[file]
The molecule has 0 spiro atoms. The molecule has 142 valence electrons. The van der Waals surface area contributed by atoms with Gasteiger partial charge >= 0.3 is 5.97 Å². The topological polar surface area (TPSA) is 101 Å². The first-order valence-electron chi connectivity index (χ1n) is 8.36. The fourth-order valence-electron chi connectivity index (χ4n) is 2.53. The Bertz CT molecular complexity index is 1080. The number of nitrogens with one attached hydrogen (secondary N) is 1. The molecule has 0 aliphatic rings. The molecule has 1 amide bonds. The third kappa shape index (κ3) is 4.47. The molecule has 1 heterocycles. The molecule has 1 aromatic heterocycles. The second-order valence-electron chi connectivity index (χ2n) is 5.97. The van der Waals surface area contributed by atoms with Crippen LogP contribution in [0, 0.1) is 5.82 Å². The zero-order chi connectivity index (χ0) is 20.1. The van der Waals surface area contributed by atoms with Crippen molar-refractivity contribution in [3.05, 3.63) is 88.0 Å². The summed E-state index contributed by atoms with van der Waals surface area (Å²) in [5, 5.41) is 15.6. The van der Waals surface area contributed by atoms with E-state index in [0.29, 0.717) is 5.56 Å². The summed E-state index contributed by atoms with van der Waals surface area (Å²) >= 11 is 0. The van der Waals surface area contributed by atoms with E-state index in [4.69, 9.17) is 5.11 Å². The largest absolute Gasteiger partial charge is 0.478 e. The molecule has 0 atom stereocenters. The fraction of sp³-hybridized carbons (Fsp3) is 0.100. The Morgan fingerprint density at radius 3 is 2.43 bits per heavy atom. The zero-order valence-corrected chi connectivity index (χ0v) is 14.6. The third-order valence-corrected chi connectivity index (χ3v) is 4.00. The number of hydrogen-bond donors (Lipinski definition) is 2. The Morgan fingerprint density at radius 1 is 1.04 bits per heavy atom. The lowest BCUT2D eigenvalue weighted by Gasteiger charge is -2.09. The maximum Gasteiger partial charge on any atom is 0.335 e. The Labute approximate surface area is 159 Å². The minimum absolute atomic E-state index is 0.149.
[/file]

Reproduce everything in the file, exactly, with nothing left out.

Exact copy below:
The molecule has 0 spiro atoms. The molecule has 142 valence electrons. The van der Waals surface area contributed by atoms with Gasteiger partial charge >= 0.3 is 5.97 Å². The topological polar surface area (TPSA) is 101 Å². The first-order valence-electron chi connectivity index (χ1n) is 8.36. The fourth-order valence-electron chi connectivity index (χ4n) is 2.53. The Bertz CT molecular complexity index is 1080. The number of nitrogens with one attached hydrogen (secondary N) is 1. The molecule has 0 aliphatic rings. The molecule has 1 amide bonds. The third kappa shape index (κ3) is 4.47. The molecule has 1 heterocycles. The molecule has 1 aromatic heterocycles. The second-order valence-electron chi connectivity index (χ2n) is 5.97. The van der Waals surface area contributed by atoms with Crippen LogP contribution in [0, 0.1) is 5.82 Å². The zero-order chi connectivity index (χ0) is 20.1. The van der Waals surface area contributed by atoms with Crippen molar-refractivity contribution in [3.05, 3.63) is 88.0 Å². The summed E-state index contributed by atoms with van der Waals surface area (Å²) in [5, 5.41) is 15.6. The van der Waals surface area contributed by atoms with E-state index in [0.29, 0.717) is 5.56 Å². The summed E-state index contributed by atoms with van der Waals surface area (Å²) >= 11 is 0. The van der Waals surface area contributed by atoms with E-state index in [4.69, 9.17) is 5.11 Å². The largest absolute Gasteiger partial charge is 0.478 e. The molecule has 0 atom stereocenters. The fraction of sp³-hybridized carbons (Fsp3) is 0.100. The Morgan fingerprint density at radius 3 is 2.43 bits per heavy atom. The zero-order valence-corrected chi connectivity index (χ0v) is 14.6. The third-order valence-corrected chi connectivity index (χ3v) is 4.00. The number of hydrogen-bond donors (Lipinski definition) is 2. The Morgan fingerprint density at radius 1 is 1.04 bits per heavy atom. The lowest BCUT2D eigenvalue weighted by Gasteiger charge is -2.09. The maximum Gasteiger partial charge on any atom is 0.335 e. The Labute approximate surface area is 159 Å². The minimum absolute atomic E-state index is 0.149.